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Q: A 65-year-old patient is having major back surgery next week. He is requesting zoster vaccine today. Can I give him the vaccine?

A: Yes, with one qualification. There is no contraindication to vaccinating against zoster before surgery, unless the patient is immunocompromised for some reason.

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Q: For patients age 60 or older who don't remember having chickenpox in the past, should we test them for varicella immunity before giving zoster vaccine?

A: No. Simply vaccinate them with zoster vaccine according to the ACIP recommendations.

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Q: We weren't familiar with the recommendations and tested a 60-year-old for varicella antibody because she said she never had chickenpox. Her result was negative. Should this patient receive zoster vaccine or varicella vaccine?

A: In this situation, since you've tested the patient and the results were negative, the patient should receive varicella vaccine. A person age 60 years or older who has no medical contraindications is eligible for zoster vaccine regardless of their memory of having had chickenpox. However, if an adult age 60 years or older is tested for varicella immunity for whatever reason, and the test is negative, he/she should be given 2 doses of varicella vaccine at least 4 weeks apart, not zoster vaccine. See www.cdc.gov/vaccines/vpd-vac/shingles/hcp-vaccination.htm for more information.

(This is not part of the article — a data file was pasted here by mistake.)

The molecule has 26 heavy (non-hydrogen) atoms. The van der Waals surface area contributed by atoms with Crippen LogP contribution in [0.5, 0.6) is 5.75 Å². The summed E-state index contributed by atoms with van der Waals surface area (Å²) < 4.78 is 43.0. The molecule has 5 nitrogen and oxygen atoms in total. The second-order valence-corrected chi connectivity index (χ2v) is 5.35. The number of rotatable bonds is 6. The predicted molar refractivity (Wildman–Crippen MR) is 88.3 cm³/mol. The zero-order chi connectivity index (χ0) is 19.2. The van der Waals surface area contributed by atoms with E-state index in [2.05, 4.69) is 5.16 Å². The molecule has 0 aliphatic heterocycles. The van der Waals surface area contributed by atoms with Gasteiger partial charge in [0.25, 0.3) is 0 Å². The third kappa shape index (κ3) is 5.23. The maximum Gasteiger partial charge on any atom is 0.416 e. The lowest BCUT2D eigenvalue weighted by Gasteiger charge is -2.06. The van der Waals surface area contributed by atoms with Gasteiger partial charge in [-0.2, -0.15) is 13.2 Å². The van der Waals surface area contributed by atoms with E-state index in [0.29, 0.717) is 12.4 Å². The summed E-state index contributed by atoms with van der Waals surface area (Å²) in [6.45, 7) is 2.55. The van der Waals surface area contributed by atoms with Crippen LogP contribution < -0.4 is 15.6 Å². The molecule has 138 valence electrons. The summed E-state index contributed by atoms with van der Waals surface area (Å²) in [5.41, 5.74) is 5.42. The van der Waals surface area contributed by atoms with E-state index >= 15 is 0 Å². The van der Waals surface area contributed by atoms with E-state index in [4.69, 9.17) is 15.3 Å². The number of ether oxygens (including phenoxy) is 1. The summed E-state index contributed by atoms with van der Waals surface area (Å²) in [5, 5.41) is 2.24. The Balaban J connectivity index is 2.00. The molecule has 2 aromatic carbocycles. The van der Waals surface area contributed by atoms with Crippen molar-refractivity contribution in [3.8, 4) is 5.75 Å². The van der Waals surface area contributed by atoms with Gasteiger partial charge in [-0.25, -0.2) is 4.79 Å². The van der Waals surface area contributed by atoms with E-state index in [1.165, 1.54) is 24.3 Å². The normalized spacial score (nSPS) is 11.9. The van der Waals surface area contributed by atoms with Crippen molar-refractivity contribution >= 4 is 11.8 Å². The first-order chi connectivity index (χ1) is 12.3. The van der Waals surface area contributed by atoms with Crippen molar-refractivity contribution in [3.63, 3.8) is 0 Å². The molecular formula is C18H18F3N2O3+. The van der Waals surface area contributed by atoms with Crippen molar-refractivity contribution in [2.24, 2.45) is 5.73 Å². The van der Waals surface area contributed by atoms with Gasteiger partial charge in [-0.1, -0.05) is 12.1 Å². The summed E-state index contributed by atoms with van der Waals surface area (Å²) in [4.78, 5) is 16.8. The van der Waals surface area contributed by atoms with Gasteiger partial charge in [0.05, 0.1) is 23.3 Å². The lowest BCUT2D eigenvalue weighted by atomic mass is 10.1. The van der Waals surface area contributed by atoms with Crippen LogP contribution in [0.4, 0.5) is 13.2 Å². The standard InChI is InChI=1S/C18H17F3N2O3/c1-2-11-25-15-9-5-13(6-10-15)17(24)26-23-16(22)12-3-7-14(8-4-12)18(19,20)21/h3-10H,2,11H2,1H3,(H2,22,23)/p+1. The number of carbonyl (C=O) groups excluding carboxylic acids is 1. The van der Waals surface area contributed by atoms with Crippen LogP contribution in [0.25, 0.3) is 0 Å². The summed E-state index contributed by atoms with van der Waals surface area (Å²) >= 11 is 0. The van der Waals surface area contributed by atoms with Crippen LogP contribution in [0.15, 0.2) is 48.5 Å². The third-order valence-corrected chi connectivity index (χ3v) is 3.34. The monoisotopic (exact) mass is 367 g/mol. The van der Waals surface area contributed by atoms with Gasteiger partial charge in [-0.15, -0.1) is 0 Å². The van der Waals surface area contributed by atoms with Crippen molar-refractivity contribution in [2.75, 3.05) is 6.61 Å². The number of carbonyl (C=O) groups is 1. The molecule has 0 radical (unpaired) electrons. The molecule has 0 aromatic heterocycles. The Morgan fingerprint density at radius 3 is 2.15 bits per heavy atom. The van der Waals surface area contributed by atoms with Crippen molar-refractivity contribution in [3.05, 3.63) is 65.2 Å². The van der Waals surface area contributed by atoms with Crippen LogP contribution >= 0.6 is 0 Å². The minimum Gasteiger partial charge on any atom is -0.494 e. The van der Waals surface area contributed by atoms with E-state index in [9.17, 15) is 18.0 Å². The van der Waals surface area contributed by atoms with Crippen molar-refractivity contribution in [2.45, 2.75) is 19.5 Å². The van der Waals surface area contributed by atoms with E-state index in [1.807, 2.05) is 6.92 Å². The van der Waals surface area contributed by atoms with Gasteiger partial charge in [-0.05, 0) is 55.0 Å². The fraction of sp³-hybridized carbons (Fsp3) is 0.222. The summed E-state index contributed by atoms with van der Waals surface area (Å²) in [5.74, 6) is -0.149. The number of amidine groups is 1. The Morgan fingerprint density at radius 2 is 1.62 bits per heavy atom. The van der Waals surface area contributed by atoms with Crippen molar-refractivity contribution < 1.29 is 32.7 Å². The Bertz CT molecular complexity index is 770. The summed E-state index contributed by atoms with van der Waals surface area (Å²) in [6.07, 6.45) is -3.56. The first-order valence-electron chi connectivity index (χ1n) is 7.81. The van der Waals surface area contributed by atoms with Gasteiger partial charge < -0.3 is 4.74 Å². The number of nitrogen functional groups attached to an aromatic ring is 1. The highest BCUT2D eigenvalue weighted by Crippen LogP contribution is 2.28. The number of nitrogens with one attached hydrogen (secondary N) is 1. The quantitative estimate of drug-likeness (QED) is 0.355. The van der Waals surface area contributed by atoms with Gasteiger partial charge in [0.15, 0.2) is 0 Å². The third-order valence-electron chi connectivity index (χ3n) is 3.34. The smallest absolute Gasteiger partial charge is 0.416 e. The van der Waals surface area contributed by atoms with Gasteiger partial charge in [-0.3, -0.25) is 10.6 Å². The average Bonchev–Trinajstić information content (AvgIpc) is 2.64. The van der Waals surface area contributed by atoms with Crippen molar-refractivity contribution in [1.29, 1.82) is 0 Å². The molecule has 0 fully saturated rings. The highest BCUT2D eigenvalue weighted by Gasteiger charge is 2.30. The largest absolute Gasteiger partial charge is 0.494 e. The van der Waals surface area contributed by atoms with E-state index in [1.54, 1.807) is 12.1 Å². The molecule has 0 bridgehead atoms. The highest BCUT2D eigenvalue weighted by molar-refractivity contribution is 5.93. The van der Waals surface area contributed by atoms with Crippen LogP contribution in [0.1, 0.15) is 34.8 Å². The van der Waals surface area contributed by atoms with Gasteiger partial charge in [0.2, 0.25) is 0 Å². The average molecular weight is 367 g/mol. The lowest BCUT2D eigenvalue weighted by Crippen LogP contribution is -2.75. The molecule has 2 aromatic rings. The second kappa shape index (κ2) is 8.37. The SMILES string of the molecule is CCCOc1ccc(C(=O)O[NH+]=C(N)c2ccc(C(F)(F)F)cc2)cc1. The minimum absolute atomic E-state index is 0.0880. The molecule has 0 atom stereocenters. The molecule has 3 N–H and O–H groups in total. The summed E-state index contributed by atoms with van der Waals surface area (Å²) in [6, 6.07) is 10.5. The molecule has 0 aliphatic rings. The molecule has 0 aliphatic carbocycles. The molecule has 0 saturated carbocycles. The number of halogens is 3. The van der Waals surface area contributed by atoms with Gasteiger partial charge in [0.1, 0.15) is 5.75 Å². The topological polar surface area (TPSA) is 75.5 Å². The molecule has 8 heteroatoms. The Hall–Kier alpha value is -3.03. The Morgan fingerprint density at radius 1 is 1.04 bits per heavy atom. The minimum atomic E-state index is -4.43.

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Q: How should zoster vaccine be transported to an off-site clinic location?

A: Neither CDC nor the vaccine manufacturer recommends transporting varicella-containing vaccines. If these vaccines must be transported (for example, during an emergency), CDC recommends transport in a portable freezer unit that maintains the temperature between -58°F and +5°F (-50°C and -15°C). Portable freezers may be available for rent in some places. If varicella-containing vaccines must be transported and a portable freezer unit is not available, do not use dry ice. Dry ice may subject varicella-containing vaccines to temperatures colder than -58°F (-50°C).

Varicella-containing vaccines may be transported at refrigerator temperature between 36°F and 46°F (2°C and 8°C) for up to 72 continuous hours prior to reconstitution. Vaccine stored between 36°F and 46°F (2°C and 8°C) that is not used within 72 hours of removal from a freezer should be discarded. Detailed instructions for the transport of varicella-containing vaccines at refrigerator temperature are available in the CDC "Vaccine Storage & Handling Toolkit" at www.cdc.gov/vaccines/recs/storage/toolkit/storage-handling-toolkit.pdf.

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Q: If a person was exposed to shingles by a spouse within the last few days, is there a recommended waiting period before the exposed person can receive zoster vaccine?